Introduction To Impact Measurement
If you’re a social entrepreneur, you’ll need think about impact measurement.
Everyone else is going to have an opinion on your idea, on what you can realistically achieve, and how you should be defining success.
They might be right, or they might be totally wrong, and it’s hard to tell at first.
Impact is tricky, because there aren’t always natural numbers attached to your achievements:
· How do you gauge a reduction in social stigma?
· How will you measure the number of plastic bags that have been re-used or saved?
· How should you quantify the meaningfulness of people’s jobs?
There’s also no sense of comparison between different ideas – is it better to plant 1,000 trees or to create jobs for five people with disabilities?
It’s also tough to define success and failure – if you aim to lift 1,000 people out of poverty, but only end up helping 850, have you really failed?
What will your investors/funders say?
Fortunately, there are a few simple ways of setting benchmarks and reviewing your progress.
A logic model (or program logic) is a way of thinking about an idea or challenge from start to end.
For example, you might set a desired outcome, then work backwards to identify what will be required to make it a reality.
e.g. I want to win the respect of my brother in law.
In this case, you determine what outputs you need (winning an arm wrestle), then the activities that are required to achieve those outputs (going to the gym, eating well, learning proper arm wrestling techniques), and finally sourcing the right inputs (gym membership, protein powder, YouTube tutorials).
This turns a vague aspiration into an actionable plan.
It also allows someone else to understand your thought process, and offer advice that will be more effective than what you’ve got in mind
e.g. perhaps being more thoughtful in conversation will get you further than winning a petty competition?
That’s a deliberately silly example, but you’d be surprised at some of the abstract ways entrepreneurs hope to solve tough problems – sometimes they’re great, and sometimes they’re misguided.
Fortunately, this framework helps to clear up bad ideas.
A logic model should be straightforward, like writing out a formula.
It can be used in presentations and proposals, or simply for your own mental clarity.
Logic models describe four things:
Inputs – The raw ingredients that go into your organisation.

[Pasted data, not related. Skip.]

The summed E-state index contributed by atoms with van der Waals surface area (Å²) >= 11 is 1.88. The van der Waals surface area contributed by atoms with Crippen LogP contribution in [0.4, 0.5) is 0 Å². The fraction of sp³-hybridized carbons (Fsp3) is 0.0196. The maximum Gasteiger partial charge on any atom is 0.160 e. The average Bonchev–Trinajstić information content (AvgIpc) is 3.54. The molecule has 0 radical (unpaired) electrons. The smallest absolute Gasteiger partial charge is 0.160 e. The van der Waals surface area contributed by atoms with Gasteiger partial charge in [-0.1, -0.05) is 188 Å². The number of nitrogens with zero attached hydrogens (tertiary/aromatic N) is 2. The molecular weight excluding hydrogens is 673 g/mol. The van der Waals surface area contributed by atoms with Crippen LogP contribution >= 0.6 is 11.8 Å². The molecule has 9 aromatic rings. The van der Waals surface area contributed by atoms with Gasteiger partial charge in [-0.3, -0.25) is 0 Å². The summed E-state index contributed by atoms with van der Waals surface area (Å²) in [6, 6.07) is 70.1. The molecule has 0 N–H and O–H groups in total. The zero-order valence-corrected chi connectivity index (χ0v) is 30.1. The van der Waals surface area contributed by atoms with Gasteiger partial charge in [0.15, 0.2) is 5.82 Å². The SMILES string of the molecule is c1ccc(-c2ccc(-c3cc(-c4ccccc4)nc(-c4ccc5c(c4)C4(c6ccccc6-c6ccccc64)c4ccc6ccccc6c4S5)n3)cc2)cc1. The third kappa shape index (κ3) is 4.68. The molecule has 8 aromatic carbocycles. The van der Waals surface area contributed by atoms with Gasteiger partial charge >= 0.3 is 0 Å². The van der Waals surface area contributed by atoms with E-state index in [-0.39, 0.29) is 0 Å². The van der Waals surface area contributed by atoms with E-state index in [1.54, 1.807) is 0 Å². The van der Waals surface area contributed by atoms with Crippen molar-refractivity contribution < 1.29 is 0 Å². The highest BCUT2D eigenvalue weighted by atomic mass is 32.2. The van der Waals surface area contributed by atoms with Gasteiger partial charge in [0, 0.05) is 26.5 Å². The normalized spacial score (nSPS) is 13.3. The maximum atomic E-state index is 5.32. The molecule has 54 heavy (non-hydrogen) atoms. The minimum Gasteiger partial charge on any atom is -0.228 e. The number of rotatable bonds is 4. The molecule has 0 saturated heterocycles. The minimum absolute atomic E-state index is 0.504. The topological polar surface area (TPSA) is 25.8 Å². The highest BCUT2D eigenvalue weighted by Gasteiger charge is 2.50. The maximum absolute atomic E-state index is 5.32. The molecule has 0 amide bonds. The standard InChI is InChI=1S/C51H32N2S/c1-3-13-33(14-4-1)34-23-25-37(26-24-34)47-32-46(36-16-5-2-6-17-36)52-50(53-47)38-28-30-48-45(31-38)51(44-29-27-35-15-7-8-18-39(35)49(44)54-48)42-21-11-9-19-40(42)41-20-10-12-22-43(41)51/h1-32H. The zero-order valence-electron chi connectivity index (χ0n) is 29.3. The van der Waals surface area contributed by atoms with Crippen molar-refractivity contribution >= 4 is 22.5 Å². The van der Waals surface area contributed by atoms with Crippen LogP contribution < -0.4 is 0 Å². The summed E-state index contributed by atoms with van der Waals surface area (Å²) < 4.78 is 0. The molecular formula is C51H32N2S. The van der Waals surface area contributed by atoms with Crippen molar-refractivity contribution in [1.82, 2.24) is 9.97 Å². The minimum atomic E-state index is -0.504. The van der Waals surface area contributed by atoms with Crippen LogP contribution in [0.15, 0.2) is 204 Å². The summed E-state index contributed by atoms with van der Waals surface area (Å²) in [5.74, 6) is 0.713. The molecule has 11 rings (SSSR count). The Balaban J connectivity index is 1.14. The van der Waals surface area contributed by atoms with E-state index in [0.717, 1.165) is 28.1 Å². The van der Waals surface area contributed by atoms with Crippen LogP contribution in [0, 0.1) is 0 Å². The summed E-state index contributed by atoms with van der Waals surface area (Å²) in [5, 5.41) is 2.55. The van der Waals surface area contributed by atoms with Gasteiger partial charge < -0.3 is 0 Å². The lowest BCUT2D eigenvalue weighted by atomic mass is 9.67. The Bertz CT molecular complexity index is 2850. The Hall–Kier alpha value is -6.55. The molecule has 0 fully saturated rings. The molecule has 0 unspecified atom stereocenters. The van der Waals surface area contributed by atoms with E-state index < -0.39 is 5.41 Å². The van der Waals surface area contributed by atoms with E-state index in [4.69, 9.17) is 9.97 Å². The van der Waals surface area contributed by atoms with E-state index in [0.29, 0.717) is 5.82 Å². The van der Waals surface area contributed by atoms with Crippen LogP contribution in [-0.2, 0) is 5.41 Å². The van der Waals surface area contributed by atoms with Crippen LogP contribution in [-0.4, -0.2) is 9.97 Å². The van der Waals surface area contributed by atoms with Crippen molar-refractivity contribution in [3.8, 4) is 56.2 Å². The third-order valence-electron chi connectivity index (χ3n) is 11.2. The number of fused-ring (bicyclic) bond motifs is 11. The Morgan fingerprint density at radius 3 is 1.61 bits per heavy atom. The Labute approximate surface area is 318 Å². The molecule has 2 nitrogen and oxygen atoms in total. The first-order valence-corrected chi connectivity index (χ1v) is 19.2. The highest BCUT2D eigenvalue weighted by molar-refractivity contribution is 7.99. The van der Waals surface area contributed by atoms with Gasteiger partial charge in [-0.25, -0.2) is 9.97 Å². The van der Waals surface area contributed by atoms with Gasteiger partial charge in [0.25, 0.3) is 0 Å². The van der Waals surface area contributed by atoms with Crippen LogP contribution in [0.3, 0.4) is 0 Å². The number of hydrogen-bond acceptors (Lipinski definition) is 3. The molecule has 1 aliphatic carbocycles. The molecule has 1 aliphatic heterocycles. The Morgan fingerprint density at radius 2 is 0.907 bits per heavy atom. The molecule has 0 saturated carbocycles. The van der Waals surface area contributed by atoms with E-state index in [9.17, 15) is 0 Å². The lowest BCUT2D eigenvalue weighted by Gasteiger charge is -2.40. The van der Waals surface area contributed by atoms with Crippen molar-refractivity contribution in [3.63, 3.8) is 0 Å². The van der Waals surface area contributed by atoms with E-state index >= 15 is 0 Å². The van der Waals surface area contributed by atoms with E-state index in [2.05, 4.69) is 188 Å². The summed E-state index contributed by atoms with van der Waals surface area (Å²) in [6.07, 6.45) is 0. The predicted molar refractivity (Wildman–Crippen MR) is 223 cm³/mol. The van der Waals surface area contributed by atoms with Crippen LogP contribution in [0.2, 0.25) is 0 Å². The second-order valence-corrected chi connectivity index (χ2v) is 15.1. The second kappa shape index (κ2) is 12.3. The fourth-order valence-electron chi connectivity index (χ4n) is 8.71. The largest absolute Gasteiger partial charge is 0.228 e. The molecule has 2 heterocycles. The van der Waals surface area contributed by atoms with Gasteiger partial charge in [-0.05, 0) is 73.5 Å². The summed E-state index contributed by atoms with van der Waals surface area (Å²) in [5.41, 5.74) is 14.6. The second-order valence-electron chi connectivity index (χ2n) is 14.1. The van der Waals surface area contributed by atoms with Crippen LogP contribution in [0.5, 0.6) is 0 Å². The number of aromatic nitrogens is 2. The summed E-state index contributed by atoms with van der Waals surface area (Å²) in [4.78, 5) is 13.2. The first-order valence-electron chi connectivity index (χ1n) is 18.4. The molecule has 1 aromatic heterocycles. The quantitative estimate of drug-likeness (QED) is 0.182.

It might be people, buildings, your beneficiaries, materials, whatever you start with.
Put another way, these are the things you can’t do without.
Activities – What you then do with your inputs.
It might be running a campaign, mentoring, selling a product, publishing articles, manufacturing, public speaking, etc.
These are the ways in which inputs are turned into outputs.
Outputs – The results that emerge from your activities.
These are tangible, visible and measurable.
E.g. “We sold 500 widgets, spoke to 2,000 people, created 45 jobs, ran 300 hours of mentoring, published four reports that were read by 60,000 people, etc.”
Outcomes – The difference or impact made by your outcomes, like a “So what?”.
E.g. “We spoke to 2,000 people, who then donated…”
or “We ran 300 hours of mentoring, and those mentees have since…”
I use this process in a lot of my work.
It’s great for reverse-engineering training sessions (In order to arrive at…we need to end the day with…so by lunch time we need to have…which means I need to build handouts for…)
It’s also useful for evaluating various business models, by understanding how our investment into a new venture creates jobs, which lead to higher incomes, which then translate into improved health and education.
If it’s a good idea, it will be apparent in the logic model.
Outcomes vs Outputs
Outputs are easy to identify, but outcomes are what really create impact.
If you reach a lot of people but don’t change their behaviour, you haven’t achieved much at all.
Vice versa, if you only reach a few people but can change their lives for the better, then you have done something remarkable.
It may well be that the outcomes of your work aren’t visible for several months or years.
If that’s the case, it’s worth articulating from the start how you’ll measure success.
The program logic framework is really useful for telling your social story.
Starting with your inputs, you set the scene for your audience and explain the problem. Next you describe what work gets done, what comes out of that work, then finally talk about the long term impact and results and why they matter.
Your audience will appreciate it.